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A Collection of the Important and Interest-
WITH NOTES AND ANNOTATIONS
JOHN D. LAWSON, LL.D.
OLIVER HAYES DEAN
OF KANSAS CITY
NOT ALONE IN RECOGNITION OF HIS LEADERSHIP AT THE BAR AND IN ALL CIVIC ACTIVITIES, BUT IN PLEASANT RECOLLECTION OF OUR MANY YEARS OF FRIENDSHIP AND OF OUR WANDERINGS BY LAND AND SEA FROM SAN SEBASTIAN AND THE BAY OF BISCAY TO THE MOUNTAINS OF GRANADA AND THE MEDITERRANEAN, THIS VOLUME IS AFFECTIONATELY DEDICATED.
PREFACE TO VOLUME FIVE.
The trial of Arrison (p. 1) is the opening chapter of the story of a notable but not uncommon instance of the miscarriage of justice in the United States. The evidence of guilt is clear, and the crime being fresh in the minds of the community, the man is convicted and sentenced to be hanged. Then, on some technical grounds, his lawyers are able to have the proceedings set aside on appeal and a new trial ordered. A long time elapses; the community which, the day after the tragedy, offered large rewards for the discovery of the murderer, has ceased to have any interest in the case and has almost forgotten the crime, and a second jury is found which is persuaded that the prisoner is guilty of manslaughter only. His sentence is imprisonment for ten years and at the end of a portion of that time he is set free. He returns to Cincinnati, but finding that there are some people still living who remember the tragedy and its appalling circumstances and that they may take it into their heads to have him indicted for the murder of Mrs. Allison, he prudently departs for Iowa and is heard of no more.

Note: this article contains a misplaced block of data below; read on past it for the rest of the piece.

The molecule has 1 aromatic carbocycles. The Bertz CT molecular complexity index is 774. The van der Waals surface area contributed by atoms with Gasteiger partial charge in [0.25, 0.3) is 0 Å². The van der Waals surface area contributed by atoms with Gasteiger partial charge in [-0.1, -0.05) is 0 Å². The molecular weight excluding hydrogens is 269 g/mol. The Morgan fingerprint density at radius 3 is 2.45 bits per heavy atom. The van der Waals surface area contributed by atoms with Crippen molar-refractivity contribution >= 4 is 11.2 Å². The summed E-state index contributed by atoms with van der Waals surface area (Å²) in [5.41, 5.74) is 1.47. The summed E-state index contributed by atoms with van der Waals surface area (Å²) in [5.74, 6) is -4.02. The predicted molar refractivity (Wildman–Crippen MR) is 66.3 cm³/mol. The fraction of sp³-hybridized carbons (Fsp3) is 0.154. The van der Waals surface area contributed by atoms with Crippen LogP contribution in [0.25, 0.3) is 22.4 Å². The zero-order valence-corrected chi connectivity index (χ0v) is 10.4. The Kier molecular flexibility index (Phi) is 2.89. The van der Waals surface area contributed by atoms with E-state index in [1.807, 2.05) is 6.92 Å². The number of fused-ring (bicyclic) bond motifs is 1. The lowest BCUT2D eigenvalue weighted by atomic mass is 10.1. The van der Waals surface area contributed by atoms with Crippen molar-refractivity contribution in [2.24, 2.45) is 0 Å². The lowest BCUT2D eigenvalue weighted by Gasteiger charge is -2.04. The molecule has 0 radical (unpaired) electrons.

How was it possible that twelve men could be found who could be made to believe that Arrison's act was without premeditation or deliberation, when he took several days to construct his infernal machine which he sent to his victims by his selected messengers ? How little scruple he had about taking innocent lives in the carrying out of his revenge is shown in his advice to the boys to whom he confided the box, that they ought